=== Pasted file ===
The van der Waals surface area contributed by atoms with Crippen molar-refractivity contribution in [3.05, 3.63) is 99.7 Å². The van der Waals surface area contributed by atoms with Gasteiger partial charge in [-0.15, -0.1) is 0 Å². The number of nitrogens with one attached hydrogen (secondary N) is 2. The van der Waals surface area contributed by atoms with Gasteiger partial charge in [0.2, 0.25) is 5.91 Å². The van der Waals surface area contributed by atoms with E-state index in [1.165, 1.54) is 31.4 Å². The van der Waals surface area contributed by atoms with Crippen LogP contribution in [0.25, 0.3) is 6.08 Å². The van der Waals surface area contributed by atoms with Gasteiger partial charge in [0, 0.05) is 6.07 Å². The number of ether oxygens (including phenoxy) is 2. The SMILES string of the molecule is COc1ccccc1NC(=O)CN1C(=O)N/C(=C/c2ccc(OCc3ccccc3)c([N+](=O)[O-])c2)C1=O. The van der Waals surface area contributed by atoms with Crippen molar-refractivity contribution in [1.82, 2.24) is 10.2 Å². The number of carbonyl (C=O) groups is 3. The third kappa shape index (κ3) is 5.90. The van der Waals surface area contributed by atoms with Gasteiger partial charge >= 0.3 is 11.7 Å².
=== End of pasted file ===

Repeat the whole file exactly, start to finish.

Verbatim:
The van der Waals surface area contributed by atoms with Crippen molar-refractivity contribution in [3.05, 3.63) is 99.7 Å². The van der Waals surface area contributed by atoms with Gasteiger partial charge in [-0.15, -0.1) is 0 Å². The number of nitrogens with one attached hydrogen (secondary N) is 2. The van der Waals surface area contributed by atoms with Gasteiger partial charge in [0.2, 0.25) is 5.91 Å². The van der Waals surface area contributed by atoms with E-state index in [1.165, 1.54) is 31.4 Å². The van der Waals surface area contributed by atoms with Crippen LogP contribution in [0.25, 0.3) is 6.08 Å². The van der Waals surface area contributed by atoms with Gasteiger partial charge in [0, 0.05) is 6.07 Å². The number of ether oxygens (including phenoxy) is 2. The SMILES string of the molecule is COc1ccccc1NC(=O)CN1C(=O)N/C(=C/c2ccc(OCc3ccccc3)c([N+](=O)[O-])c2)C1=O. The van der Waals surface area contributed by atoms with Crippen molar-refractivity contribution in [1.82, 2.24) is 10.2 Å². The number of carbonyl (C=O) groups is 3. The third kappa shape index (κ3) is 5.90. The van der Waals surface area contributed by atoms with Gasteiger partial charge >= 0.3 is 11.7 Å².